The emergence of a new agreement to end civil conflict in Mozambique is an important development. This paper examines how this deal was achieved and highlights some of the potential risks in the run-up to the October 2019 elections and beyond.
A newly agreed deal could end 42 years of armed contest between the Mozambique Liberation Front-led government (FRELIMO) and the armed opposition party Mozambican National Resistance (RENAMO). The agreement, due to be signed in August, is the third attempt and if it is to last, it will require political good will, compromise and an acceptance of more inclusive national politics by both parties.
The forthcoming 15 October 2019 elections and their conduct could make or break this new elite bargain. International monitoring of these elections and support for national oversight efforts are critical to this process.
A lasting agreement is in the national interest. It would mean that a new Mozambican government formed after the national elections can focus on gas industry development, improving services, poverty reduction and combating new security challenges, such as growing violent Islamic radicalism in Cabo Delgado.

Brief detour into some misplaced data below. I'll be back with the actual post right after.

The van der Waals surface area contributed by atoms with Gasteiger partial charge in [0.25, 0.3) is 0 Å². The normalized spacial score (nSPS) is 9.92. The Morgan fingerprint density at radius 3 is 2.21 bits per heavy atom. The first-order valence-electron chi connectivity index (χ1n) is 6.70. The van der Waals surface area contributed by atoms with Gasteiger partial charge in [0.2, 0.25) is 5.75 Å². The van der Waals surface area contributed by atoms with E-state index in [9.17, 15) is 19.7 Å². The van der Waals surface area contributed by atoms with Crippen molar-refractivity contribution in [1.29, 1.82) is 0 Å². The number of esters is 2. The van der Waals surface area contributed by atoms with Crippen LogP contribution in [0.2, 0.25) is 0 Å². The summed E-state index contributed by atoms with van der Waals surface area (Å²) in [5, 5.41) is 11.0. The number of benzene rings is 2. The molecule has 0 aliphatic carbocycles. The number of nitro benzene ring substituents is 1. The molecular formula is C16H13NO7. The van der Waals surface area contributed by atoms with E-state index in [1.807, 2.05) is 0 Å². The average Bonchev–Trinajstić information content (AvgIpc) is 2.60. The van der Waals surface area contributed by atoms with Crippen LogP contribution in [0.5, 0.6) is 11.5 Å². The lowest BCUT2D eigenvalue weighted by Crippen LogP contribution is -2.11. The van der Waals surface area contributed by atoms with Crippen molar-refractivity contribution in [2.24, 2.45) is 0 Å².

The new elite bargain requires continued international and domestic engagement. It attempts to encourage alternative peaceful livelihood opportunities through training of RENAMO's past and current armed militia. This should help RENAMO to gradually disarm its militant wing if post-election con dence grows.
The newly created post of Personal Envoy for Mozambique by the UN Secretary-General is an important development to provide support, coordination and leadership for international peace partnerships.
Dr Alex Vines OBE, is Research Director, Risk, Ethics and Resilience and Head, Africa Programme